A 'DANGEROUS' turtle with a jaw that can close with the force of hundreds of newtons was found in Urswick Tarn, Cumbria. 

An alligator snapping turtle, most commonly associated with swamps and rivers in Florida and other southern parts of the United States, was spotted by Great Urswick residents in the tarn on the edge of the village. 

It took a community effort to spot and identify the turtle, but eventually, Urswick, Bardsea and Stainton parish councillor Denise Chamberlain was the one to retrieve it and take it Wild Side Vets in Barrow

"It's a very dangerous invasive species. They can snap arms and small children. It's an item from the pet trade being dumped because an owner was unable to look after it," she claimed.

"It was starting to look quite sorry for itself. I rang various agencies who were unhelpful. Everyone thought it was a terrapin - it's not."

The Westmorland Gazette: The turtle has a strong jaw that can snap through boneThe turtle has a strong jaw that can snap through bone (Image: Denise Chamberlain)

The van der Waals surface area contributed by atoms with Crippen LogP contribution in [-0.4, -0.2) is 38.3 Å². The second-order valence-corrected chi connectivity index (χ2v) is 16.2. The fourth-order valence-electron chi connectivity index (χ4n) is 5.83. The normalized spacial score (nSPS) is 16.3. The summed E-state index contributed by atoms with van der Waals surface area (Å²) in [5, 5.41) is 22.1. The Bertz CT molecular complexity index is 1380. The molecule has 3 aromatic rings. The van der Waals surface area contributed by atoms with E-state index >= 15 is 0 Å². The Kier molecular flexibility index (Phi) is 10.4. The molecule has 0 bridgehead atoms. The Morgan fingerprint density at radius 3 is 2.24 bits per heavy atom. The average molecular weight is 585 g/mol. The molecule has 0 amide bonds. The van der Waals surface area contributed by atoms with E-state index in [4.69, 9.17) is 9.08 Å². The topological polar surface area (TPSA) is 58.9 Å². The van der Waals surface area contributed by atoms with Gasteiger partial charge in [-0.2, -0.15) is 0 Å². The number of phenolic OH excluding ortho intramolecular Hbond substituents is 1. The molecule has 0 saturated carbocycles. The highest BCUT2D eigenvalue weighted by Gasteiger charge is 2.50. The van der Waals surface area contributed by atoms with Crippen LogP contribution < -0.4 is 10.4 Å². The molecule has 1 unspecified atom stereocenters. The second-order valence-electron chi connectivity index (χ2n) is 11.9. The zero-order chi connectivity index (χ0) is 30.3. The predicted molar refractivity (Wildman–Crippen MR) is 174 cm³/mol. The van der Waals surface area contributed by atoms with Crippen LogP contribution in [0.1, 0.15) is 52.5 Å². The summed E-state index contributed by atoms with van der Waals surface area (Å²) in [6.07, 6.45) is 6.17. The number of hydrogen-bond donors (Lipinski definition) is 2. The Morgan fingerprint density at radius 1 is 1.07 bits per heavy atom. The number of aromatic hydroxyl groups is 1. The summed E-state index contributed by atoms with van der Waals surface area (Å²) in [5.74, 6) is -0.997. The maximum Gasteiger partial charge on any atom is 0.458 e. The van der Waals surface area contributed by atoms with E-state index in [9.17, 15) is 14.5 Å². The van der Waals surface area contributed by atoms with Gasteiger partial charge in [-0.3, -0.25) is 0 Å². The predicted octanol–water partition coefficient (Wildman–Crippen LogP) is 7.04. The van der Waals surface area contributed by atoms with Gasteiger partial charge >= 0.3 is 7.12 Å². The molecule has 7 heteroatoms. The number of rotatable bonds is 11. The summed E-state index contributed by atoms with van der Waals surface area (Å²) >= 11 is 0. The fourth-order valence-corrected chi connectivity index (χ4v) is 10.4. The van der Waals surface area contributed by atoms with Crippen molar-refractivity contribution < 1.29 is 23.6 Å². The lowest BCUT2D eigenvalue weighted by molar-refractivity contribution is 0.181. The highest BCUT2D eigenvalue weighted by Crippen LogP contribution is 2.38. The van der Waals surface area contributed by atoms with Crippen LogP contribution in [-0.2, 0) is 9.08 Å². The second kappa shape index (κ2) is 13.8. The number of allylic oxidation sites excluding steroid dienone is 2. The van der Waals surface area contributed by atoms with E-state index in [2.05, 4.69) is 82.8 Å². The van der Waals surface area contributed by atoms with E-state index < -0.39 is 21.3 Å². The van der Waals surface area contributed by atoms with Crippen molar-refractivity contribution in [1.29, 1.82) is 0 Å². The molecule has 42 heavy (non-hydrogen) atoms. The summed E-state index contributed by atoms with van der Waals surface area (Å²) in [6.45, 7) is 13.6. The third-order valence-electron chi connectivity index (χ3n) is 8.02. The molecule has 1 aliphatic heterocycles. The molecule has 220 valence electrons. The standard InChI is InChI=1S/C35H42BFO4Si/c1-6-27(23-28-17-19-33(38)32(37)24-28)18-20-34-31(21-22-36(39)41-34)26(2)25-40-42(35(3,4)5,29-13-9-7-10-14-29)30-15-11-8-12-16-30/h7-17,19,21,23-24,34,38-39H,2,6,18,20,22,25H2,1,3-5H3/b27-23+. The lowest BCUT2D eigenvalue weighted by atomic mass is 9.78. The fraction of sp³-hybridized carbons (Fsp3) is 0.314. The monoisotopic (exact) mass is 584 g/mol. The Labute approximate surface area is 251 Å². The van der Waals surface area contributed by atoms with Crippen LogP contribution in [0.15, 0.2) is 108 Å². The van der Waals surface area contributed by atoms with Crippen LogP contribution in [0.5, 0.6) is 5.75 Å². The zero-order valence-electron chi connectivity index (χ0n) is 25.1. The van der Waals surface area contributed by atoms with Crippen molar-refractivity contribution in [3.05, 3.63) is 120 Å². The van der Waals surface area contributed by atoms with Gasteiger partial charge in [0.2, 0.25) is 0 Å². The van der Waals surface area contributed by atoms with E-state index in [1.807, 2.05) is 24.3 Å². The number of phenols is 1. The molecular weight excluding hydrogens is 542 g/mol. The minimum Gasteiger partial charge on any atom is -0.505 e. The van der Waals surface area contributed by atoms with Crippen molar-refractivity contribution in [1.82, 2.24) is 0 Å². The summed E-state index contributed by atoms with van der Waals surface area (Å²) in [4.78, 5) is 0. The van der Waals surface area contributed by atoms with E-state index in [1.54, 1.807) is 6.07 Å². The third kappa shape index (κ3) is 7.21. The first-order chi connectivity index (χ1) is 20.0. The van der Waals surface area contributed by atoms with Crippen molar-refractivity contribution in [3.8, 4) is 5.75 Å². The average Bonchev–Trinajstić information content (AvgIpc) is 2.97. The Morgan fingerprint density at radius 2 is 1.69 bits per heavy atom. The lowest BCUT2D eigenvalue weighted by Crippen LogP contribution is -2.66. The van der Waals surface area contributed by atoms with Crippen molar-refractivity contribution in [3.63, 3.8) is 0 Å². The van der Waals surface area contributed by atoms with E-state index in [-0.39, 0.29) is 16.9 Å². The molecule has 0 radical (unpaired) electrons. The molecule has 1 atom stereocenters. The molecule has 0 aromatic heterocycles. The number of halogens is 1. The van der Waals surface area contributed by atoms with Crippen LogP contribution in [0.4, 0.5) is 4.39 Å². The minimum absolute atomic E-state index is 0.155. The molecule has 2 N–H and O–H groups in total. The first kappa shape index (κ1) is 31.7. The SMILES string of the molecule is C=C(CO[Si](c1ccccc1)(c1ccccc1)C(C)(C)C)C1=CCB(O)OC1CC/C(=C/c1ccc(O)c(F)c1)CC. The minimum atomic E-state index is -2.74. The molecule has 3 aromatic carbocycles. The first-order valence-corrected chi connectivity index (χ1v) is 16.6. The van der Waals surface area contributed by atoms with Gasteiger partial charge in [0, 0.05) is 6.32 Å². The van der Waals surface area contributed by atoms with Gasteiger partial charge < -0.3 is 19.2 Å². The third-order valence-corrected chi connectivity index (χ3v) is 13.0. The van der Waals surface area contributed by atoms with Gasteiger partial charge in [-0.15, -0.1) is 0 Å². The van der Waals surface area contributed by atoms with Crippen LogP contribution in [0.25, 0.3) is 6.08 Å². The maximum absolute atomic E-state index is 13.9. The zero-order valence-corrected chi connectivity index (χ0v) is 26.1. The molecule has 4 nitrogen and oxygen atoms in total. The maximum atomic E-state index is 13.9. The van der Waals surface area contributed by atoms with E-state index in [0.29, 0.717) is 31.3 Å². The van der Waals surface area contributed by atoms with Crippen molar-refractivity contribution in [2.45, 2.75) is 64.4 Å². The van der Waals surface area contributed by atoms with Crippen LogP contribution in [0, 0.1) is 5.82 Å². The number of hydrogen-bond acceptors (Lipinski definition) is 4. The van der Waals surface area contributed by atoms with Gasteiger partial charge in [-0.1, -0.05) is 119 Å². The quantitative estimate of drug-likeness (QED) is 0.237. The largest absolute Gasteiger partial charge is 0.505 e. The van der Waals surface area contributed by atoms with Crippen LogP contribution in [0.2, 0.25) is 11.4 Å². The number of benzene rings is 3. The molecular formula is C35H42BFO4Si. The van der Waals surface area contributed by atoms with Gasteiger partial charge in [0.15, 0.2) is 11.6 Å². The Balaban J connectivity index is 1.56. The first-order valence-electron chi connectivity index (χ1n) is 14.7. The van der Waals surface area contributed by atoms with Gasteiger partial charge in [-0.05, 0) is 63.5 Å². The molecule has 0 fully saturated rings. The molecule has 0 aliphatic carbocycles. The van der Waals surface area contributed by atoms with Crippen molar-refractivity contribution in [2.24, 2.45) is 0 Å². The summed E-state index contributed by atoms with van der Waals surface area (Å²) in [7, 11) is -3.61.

Eventually, Cllr Chamberlain carefully lifted the turtle into an old shopping basket and took it to the vet. She called Wild Side Vets the 'heroes' of the story. 

"They've got it on its feet. They were brilliant - very helpful." 

READ MORE: Loggerhead turtle found and rescued near Barrow, south Cumbria

Although the turtle 'wasn't in shocking health, it looked a bit sad' she said it is going to be difficult for it to be rehomed. She asked people who own exotic pets but cannot look after them any more to call for help from agencies such as the RSPCA rather than releasing them into the wild. 

Alligator snapping turtles are known for their armour, which gives them a prehistoric dinosaur-like appearance. Even in other states outside of the south-eastern US, they are considered an invasive species because of the impact they have on the local ecology and the fact that they have no natural predators.  

According to the Britannica website, they can grow to 80 to 100cm and weigh 70 to 90kg. Their life span in the wild usually ranges up to around 45 years. 

The website states: "Capable of exerting a force of several hundred newtons, their bite can easily break through bone and has been known to sever human fingers."